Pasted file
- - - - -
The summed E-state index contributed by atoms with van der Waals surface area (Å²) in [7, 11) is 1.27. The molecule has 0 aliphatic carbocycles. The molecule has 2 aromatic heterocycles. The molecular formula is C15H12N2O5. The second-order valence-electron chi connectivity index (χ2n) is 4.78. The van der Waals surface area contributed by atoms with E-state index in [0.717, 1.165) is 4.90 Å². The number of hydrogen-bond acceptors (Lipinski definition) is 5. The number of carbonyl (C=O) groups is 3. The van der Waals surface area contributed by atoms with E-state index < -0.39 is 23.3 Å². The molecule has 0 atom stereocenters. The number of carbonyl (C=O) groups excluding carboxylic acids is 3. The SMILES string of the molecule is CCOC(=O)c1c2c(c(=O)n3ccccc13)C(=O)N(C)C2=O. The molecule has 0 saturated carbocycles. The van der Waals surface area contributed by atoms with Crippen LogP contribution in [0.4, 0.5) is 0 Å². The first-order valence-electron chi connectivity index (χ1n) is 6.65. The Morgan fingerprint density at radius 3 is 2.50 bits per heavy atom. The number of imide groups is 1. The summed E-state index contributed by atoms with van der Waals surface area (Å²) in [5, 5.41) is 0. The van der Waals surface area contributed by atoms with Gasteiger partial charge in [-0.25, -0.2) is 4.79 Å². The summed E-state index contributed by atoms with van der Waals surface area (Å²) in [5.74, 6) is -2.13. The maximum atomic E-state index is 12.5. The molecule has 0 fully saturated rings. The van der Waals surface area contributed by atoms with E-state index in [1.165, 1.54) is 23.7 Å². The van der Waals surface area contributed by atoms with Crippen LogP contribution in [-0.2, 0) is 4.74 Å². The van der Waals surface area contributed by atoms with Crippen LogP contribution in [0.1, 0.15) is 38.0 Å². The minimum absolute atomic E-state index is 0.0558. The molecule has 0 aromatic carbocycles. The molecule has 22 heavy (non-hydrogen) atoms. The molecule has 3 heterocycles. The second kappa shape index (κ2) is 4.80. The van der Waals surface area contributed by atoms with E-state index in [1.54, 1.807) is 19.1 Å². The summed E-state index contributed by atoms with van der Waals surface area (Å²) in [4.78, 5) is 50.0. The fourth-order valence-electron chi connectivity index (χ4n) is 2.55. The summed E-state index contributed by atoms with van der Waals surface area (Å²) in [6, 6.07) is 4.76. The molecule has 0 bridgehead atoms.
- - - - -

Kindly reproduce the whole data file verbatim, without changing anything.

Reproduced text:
The summed E-state index contributed by atoms with van der Waals surface area (Å²) in [7, 11) is 1.27. The molecule has 0 aliphatic carbocycles. The molecule has 2 aromatic heterocycles. The molecular formula is C15H12N2O5. The second-order valence-electron chi connectivity index (χ2n) is 4.78. The van der Waals surface area contributed by atoms with E-state index in [0.717, 1.165) is 4.90 Å². The number of hydrogen-bond acceptors (Lipinski definition) is 5. The number of carbonyl (C=O) groups is 3. The van der Waals surface area contributed by atoms with E-state index < -0.39 is 23.3 Å². The molecule has 0 atom stereocenters. The number of carbonyl (C=O) groups excluding carboxylic acids is 3. The SMILES string of the molecule is CCOC(=O)c1c2c(c(=O)n3ccccc13)C(=O)N(C)C2=O. The molecule has 0 saturated carbocycles. The van der Waals surface area contributed by atoms with Crippen LogP contribution in [0.4, 0.5) is 0 Å². The first-order valence-electron chi connectivity index (χ1n) is 6.65. The Morgan fingerprint density at radius 3 is 2.50 bits per heavy atom. The number of imide groups is 1. The summed E-state index contributed by atoms with van der Waals surface area (Å²) in [5, 5.41) is 0. The van der Waals surface area contributed by atoms with Gasteiger partial charge in [-0.25, -0.2) is 4.79 Å². The summed E-state index contributed by atoms with van der Waals surface area (Å²) in [5.74, 6) is -2.13. The maximum atomic E-state index is 12.5. The molecule has 0 fully saturated rings. The van der Waals surface area contributed by atoms with E-state index in [1.165, 1.54) is 23.7 Å². The van der Waals surface area contributed by atoms with Crippen LogP contribution in [-0.2, 0) is 4.74 Å². The van der Waals surface area contributed by atoms with Crippen LogP contribution in [0.1, 0.15) is 38.0 Å². The minimum absolute atomic E-state index is 0.0558. The molecule has 0 aromatic carbocycles. The molecule has 22 heavy (non-hydrogen) atoms. The molecule has 3 heterocycles. The second kappa shape index (κ2) is 4.80. The van der Waals surface area contributed by atoms with E-state index in [1.54, 1.807) is 19.1 Å². The summed E-state index contributed by atoms with van der Waals surface area (Å²) in [4.78, 5) is 50.0. The fourth-order valence-electron chi connectivity index (χ4n) is 2.55. The summed E-state index contributed by atoms with van der Waals surface area (Å²) in [6, 6.07) is 4.76. The molecule has 0 bridgehead atoms.